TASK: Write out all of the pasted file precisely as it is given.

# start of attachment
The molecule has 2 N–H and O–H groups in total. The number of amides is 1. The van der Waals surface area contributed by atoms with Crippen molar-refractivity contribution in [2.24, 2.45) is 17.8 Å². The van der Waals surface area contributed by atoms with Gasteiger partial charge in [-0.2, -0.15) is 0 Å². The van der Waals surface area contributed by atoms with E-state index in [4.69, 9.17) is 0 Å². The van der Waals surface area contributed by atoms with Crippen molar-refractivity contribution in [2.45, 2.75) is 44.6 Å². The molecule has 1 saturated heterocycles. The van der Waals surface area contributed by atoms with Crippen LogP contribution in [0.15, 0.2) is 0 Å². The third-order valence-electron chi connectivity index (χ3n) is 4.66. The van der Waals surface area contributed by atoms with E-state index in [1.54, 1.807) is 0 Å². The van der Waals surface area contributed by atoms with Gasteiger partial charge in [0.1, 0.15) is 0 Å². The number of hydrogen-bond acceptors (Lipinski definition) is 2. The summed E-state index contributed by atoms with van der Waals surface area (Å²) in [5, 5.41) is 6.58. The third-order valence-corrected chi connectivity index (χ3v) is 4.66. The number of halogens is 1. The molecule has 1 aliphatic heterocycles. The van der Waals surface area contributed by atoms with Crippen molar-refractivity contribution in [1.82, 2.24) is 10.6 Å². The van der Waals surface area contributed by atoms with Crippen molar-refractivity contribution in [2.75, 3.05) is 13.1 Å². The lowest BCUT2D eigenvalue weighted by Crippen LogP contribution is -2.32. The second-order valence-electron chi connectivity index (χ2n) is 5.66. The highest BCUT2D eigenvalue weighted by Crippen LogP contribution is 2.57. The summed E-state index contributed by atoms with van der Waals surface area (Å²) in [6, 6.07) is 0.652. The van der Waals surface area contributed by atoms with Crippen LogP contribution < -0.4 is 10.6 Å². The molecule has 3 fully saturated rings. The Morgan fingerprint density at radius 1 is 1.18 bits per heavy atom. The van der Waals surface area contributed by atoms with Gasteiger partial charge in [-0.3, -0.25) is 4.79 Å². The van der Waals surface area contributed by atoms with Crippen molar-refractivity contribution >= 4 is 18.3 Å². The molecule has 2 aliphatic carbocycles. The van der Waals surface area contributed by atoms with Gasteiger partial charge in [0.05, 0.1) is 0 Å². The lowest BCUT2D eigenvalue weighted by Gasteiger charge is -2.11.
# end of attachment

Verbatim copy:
The molecule has 2 N–H and O–H groups in total. The number of amides is 1. The van der Waals surface area contributed by atoms with Crippen molar-refractivity contribution in [2.24, 2.45) is 17.8 Å². The van der Waals surface area contributed by atoms with Gasteiger partial charge in [-0.2, -0.15) is 0 Å². The van der Waals surface area contributed by atoms with E-state index in [4.69, 9.17) is 0 Å². The van der Waals surface area contributed by atoms with Crippen molar-refractivity contribution in [2.45, 2.75) is 44.6 Å². The molecule has 1 saturated heterocycles. The van der Waals surface area contributed by atoms with Crippen LogP contribution in [0.15, 0.2) is 0 Å². The third-order valence-electron chi connectivity index (χ3n) is 4.66. The van der Waals surface area contributed by atoms with E-state index in [1.54, 1.807) is 0 Å². The van der Waals surface area contributed by atoms with Gasteiger partial charge in [0.1, 0.15) is 0 Å². The number of hydrogen-bond acceptors (Lipinski definition) is 2. The summed E-state index contributed by atoms with van der Waals surface area (Å²) in [5, 5.41) is 6.58. The third-order valence-corrected chi connectivity index (χ3v) is 4.66. The number of halogens is 1. The molecule has 1 aliphatic heterocycles. The van der Waals surface area contributed by atoms with Crippen molar-refractivity contribution in [1.82, 2.24) is 10.6 Å². The van der Waals surface area contributed by atoms with Crippen molar-refractivity contribution in [2.75, 3.05) is 13.1 Å². The lowest BCUT2D eigenvalue weighted by Crippen LogP contribution is -2.32. The second-order valence-electron chi connectivity index (χ2n) is 5.66. The highest BCUT2D eigenvalue weighted by Crippen LogP contribution is 2.57. The summed E-state index contributed by atoms with van der Waals surface area (Å²) in [6, 6.07) is 0.652. The van der Waals surface area contributed by atoms with Crippen LogP contribution < -0.4 is 10.6 Å². The molecule has 3 fully saturated rings. The Morgan fingerprint density at radius 1 is 1.18 bits per heavy atom. The van der Waals surface area contributed by atoms with Gasteiger partial charge in [-0.3, -0.25) is 4.79 Å². The van der Waals surface area contributed by atoms with Crippen molar-refractivity contribution >= 4 is 18.3 Å². The molecule has 2 aliphatic carbocycles. The van der Waals surface area contributed by atoms with Gasteiger partial charge in [0.05, 0.1) is 0 Å². The lowest BCUT2D eigenvalue weighted by Gasteiger charge is -2.11.